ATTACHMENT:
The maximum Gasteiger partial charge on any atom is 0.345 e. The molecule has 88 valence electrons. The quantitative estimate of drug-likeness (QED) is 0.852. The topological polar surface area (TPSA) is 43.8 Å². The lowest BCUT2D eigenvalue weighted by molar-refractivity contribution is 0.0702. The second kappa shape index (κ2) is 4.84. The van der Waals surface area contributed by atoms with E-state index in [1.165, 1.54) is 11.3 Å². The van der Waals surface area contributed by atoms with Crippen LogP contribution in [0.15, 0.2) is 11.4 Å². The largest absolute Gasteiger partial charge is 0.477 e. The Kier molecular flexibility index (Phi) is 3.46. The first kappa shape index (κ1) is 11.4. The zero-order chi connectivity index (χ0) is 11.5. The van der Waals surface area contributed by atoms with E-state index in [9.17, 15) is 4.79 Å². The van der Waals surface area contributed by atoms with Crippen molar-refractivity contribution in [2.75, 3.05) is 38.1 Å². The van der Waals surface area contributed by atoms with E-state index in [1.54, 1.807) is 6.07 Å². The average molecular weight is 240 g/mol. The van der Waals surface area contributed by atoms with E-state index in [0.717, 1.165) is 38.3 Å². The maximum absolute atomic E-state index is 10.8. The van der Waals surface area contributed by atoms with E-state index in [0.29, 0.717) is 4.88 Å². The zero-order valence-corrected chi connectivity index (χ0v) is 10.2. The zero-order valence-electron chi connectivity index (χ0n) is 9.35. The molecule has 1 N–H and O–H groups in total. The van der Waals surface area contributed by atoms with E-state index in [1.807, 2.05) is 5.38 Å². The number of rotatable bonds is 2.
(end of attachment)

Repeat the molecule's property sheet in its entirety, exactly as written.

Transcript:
The maximum Gasteiger partial charge on any atom is 0.345 e. The molecule has 88 valence electrons. The quantitative estimate of drug-likeness (QED) is 0.852. The topological polar surface area (TPSA) is 43.8 Å². The lowest BCUT2D eigenvalue weighted by molar-refractivity contribution is 0.0702. The second kappa shape index (κ2) is 4.84. The van der Waals surface area contributed by atoms with E-state index in [1.165, 1.54) is 11.3 Å². The van der Waals surface area contributed by atoms with Crippen LogP contribution in [0.15, 0.2) is 11.4 Å². The largest absolute Gasteiger partial charge is 0.477 e. The Kier molecular flexibility index (Phi) is 3.46. The first kappa shape index (κ1) is 11.4. The zero-order chi connectivity index (χ0) is 11.5. The van der Waals surface area contributed by atoms with E-state index in [9.17, 15) is 4.79 Å². The van der Waals surface area contributed by atoms with Crippen molar-refractivity contribution in [2.75, 3.05) is 38.1 Å². The van der Waals surface area contributed by atoms with E-state index in [1.54, 1.807) is 6.07 Å². The average molecular weight is 240 g/mol. The van der Waals surface area contributed by atoms with E-state index in [0.717, 1.165) is 38.3 Å². The maximum absolute atomic E-state index is 10.8. The van der Waals surface area contributed by atoms with E-state index in [0.29, 0.717) is 4.88 Å². The zero-order valence-corrected chi connectivity index (χ0v) is 10.2. The zero-order valence-electron chi connectivity index (χ0n) is 9.35. The molecule has 1 N–H and O–H groups in total. The van der Waals surface area contributed by atoms with E-state index in [1.807, 2.05) is 5.38 Å². The number of rotatable bonds is 2.